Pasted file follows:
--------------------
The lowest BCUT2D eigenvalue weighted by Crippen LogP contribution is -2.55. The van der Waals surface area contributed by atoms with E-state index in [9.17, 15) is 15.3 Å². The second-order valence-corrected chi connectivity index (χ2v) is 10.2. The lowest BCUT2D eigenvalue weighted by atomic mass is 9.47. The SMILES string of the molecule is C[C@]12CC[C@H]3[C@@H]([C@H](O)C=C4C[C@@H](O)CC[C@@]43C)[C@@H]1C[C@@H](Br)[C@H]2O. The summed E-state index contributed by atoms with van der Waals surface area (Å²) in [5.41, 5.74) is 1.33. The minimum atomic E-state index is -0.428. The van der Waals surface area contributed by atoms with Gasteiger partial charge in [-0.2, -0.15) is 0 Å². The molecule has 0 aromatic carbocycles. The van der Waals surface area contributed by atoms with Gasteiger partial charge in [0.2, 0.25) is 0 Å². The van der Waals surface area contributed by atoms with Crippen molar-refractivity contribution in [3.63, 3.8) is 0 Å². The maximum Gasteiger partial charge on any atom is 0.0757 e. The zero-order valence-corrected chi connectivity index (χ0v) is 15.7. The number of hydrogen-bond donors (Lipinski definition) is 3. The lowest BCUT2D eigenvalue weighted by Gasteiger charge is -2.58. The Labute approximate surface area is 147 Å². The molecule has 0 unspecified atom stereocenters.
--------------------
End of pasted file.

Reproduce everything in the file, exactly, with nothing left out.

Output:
The lowest BCUT2D eigenvalue weighted by Crippen LogP contribution is -2.55. The van der Waals surface area contributed by atoms with E-state index in [9.17, 15) is 15.3 Å². The second-order valence-corrected chi connectivity index (χ2v) is 10.2. The lowest BCUT2D eigenvalue weighted by atomic mass is 9.47. The SMILES string of the molecule is C[C@]12CC[C@H]3[C@@H]([C@H](O)C=C4C[C@@H](O)CC[C@@]43C)[C@@H]1C[C@@H](Br)[C@H]2O. The summed E-state index contributed by atoms with van der Waals surface area (Å²) in [5.41, 5.74) is 1.33. The minimum atomic E-state index is -0.428. The van der Waals surface area contributed by atoms with Gasteiger partial charge in [-0.2, -0.15) is 0 Å². The molecule has 0 aromatic carbocycles. The van der Waals surface area contributed by atoms with Gasteiger partial charge in [0.2, 0.25) is 0 Å². The van der Waals surface area contributed by atoms with Crippen molar-refractivity contribution in [3.63, 3.8) is 0 Å². The maximum Gasteiger partial charge on any atom is 0.0757 e. The zero-order valence-corrected chi connectivity index (χ0v) is 15.7. The number of hydrogen-bond donors (Lipinski definition) is 3. The lowest BCUT2D eigenvalue weighted by Gasteiger charge is -2.58. The Labute approximate surface area is 147 Å². The molecule has 0 unspecified atom stereocenters.